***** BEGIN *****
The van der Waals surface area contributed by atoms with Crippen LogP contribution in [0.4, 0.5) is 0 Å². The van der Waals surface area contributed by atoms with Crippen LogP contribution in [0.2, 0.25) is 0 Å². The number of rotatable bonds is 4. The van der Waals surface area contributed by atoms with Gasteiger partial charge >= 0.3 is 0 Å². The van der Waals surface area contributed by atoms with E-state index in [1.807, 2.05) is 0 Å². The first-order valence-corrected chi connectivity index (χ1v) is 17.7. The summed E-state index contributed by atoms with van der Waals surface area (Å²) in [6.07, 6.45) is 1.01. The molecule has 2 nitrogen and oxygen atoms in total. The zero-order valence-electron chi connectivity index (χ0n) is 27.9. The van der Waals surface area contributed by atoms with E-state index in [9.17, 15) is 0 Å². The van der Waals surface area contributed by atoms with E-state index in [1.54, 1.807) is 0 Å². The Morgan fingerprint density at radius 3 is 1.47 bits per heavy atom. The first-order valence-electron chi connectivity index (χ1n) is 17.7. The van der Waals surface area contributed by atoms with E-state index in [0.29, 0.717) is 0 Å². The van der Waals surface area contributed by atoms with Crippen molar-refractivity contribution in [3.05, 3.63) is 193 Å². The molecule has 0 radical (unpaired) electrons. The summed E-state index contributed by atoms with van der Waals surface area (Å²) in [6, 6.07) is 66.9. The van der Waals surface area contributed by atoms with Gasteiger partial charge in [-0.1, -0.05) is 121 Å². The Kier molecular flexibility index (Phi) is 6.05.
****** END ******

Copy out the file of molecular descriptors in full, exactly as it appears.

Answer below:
The van der Waals surface area contributed by atoms with Crippen LogP contribution in [0.4, 0.5) is 0 Å². The van der Waals surface area contributed by atoms with Crippen LogP contribution in [0.2, 0.25) is 0 Å². The number of rotatable bonds is 4. The van der Waals surface area contributed by atoms with Gasteiger partial charge >= 0.3 is 0 Å². The van der Waals surface area contributed by atoms with E-state index in [1.807, 2.05) is 0 Å². The first-order valence-corrected chi connectivity index (χ1v) is 17.7. The summed E-state index contributed by atoms with van der Waals surface area (Å²) in [6.07, 6.45) is 1.01. The molecule has 2 nitrogen and oxygen atoms in total. The zero-order valence-electron chi connectivity index (χ0n) is 27.9. The van der Waals surface area contributed by atoms with E-state index in [9.17, 15) is 0 Å². The van der Waals surface area contributed by atoms with E-state index in [1.54, 1.807) is 0 Å². The Morgan fingerprint density at radius 3 is 1.47 bits per heavy atom. The first-order valence-electron chi connectivity index (χ1n) is 17.7. The van der Waals surface area contributed by atoms with E-state index in [0.29, 0.717) is 0 Å². The van der Waals surface area contributed by atoms with Crippen molar-refractivity contribution in [3.05, 3.63) is 193 Å². The molecule has 0 radical (unpaired) electrons. The summed E-state index contributed by atoms with van der Waals surface area (Å²) in [6, 6.07) is 66.9. The van der Waals surface area contributed by atoms with Gasteiger partial charge in [-0.1, -0.05) is 121 Å². The Kier molecular flexibility index (Phi) is 6.05.